PARAMARIBO, Suriname – United Nations Secretary-General António Guterres is scheduled to arrive here on July 1 to participate in the 43rd regular meeting of Caribbean Community (CARICOM) heads of government.
This was confirmed by his spokesperson Stéphane Dujarric, who also said that Guterres will attend the opening ceremony on July 3, followed by discussions with the CARICOM leaders.
The summit will be held from July 3 to 6.
Speaking during the UN’s daily press briefing on Friday, Dujarric noted that the Caribbean is among the world’s hardest hit by worsening climate impacts, despite having contributed among the least to the problem, due to very low emissions.
In March, the IPCC (Intergovernmental Panel on Climate Change) designated the Caribbean region as highly climate-vulnerable, meaning its people are 15 times more likely to die of climate impacts.
During the Conference, the Secretary-General will discuss his recent announcement that the UN will work to ensure that all people on Earth are covered by early warning systems within five years.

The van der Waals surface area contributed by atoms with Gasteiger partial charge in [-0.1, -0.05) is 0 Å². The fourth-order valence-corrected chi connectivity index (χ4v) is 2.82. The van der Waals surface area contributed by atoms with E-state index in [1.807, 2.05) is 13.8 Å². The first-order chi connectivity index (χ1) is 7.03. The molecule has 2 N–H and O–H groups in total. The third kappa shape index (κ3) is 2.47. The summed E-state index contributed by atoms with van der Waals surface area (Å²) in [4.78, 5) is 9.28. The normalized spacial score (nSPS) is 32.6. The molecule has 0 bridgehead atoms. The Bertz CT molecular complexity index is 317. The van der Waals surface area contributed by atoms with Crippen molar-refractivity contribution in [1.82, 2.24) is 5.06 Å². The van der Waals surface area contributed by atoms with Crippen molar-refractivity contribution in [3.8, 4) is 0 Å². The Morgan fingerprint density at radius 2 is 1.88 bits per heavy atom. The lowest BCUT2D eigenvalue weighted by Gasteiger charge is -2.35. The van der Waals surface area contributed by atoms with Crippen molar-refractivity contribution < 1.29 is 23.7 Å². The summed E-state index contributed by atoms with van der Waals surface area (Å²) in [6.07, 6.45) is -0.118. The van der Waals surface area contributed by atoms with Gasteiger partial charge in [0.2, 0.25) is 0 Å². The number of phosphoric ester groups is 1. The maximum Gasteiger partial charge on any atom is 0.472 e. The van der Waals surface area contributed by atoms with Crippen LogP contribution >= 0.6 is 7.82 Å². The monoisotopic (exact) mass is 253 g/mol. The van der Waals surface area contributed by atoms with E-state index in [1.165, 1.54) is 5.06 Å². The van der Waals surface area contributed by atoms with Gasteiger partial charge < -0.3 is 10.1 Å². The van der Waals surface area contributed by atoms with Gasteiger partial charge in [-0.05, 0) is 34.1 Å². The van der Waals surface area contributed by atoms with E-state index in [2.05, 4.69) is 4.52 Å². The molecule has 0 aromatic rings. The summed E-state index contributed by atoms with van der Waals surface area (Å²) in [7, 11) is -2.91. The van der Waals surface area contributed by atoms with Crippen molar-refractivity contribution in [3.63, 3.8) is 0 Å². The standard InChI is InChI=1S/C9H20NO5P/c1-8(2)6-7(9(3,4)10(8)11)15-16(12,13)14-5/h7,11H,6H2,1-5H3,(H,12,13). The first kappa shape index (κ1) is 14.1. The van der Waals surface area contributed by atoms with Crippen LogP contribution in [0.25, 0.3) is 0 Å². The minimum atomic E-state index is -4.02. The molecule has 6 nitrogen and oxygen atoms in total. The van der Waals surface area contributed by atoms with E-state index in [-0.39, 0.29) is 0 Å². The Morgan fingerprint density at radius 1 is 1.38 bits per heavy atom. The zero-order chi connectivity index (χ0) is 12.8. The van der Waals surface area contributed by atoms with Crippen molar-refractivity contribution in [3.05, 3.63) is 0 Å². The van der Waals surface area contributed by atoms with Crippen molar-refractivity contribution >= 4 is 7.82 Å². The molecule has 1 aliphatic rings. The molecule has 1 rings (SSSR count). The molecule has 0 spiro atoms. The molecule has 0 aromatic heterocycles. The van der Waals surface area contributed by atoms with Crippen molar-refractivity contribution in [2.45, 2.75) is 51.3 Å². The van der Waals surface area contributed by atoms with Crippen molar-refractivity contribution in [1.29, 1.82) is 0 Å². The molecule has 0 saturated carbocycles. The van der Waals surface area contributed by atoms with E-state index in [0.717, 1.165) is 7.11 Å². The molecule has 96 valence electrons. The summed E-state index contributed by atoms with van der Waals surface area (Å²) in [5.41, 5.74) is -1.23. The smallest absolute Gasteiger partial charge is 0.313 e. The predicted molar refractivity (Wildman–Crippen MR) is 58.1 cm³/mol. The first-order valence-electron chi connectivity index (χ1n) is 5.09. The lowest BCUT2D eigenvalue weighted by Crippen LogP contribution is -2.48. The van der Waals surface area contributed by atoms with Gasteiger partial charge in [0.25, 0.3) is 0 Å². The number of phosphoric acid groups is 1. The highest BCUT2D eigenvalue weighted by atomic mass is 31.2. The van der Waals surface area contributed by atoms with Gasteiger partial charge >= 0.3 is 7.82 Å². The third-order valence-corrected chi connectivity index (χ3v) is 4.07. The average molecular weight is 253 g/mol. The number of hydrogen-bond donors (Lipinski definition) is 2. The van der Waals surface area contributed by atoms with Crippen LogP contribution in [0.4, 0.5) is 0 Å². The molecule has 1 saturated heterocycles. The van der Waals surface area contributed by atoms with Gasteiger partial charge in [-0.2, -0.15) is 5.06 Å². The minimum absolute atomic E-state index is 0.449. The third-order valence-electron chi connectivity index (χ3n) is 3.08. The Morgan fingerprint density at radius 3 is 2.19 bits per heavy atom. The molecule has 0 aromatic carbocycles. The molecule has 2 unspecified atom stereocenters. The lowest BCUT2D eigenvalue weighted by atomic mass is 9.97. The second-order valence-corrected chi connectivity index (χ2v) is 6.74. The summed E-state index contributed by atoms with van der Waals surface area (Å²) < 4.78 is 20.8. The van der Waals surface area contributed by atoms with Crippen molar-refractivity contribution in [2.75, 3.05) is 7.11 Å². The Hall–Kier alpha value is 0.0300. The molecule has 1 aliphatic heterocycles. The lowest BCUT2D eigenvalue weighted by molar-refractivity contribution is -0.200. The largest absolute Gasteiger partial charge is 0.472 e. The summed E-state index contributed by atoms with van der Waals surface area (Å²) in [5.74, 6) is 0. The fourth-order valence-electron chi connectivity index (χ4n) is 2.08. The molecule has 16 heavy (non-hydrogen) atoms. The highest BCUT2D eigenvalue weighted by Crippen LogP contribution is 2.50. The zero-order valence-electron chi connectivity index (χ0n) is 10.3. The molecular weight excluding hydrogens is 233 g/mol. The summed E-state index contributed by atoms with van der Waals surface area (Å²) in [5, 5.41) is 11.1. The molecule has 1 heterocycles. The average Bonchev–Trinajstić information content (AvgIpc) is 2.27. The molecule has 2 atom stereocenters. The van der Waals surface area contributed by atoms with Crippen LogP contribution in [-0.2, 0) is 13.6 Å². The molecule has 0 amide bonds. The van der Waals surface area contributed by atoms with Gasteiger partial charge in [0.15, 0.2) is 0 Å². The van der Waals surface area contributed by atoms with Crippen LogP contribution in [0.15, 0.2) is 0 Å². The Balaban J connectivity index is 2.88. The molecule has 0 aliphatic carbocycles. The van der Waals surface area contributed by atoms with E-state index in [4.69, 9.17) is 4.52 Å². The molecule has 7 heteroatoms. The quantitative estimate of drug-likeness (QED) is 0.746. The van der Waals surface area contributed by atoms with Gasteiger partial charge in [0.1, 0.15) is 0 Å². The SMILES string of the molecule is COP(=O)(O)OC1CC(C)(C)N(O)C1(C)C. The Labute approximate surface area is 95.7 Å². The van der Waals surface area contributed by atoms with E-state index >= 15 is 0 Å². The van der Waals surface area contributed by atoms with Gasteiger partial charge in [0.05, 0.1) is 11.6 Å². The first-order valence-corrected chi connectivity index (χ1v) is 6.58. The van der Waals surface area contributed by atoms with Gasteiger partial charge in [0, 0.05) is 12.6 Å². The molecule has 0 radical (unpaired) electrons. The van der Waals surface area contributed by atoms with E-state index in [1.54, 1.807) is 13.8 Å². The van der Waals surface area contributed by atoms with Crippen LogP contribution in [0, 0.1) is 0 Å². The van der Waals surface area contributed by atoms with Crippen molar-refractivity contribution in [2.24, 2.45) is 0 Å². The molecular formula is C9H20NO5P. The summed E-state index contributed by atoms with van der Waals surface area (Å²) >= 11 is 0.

In the face of severe climate challenges, and with very scarce resources, the Caribbean region is taking vital steps to build climate resilience, which the Secretary-General will observe first-hand during his stay in Suriname.
While here, Guterres will visit an indigenous community in the rainforest, to learn more about harnessing indigenous knowledge to help adapt to climate impacts.
The UN chief will also underscore the importance of nature-based climate solutions during a visit to a coastal mangrove site, where he will witness the vulnerability of Suriname’s coastal area to flooding, which has increased due to sea level rise and extreme weather events caused by the climate crisis.
In recent years, under the leadership of hydrologist Professor Siewnath Naipal, Suriname has started to implement a mangrove replanting program along the coast. Mangrove vegetation has been restored in several places along the coast through this initiative, which is also partly financed by international donations. With its low coastline, Suriname is in the top 10 of most vulnerable countries in terms of sea level rise. (CMC)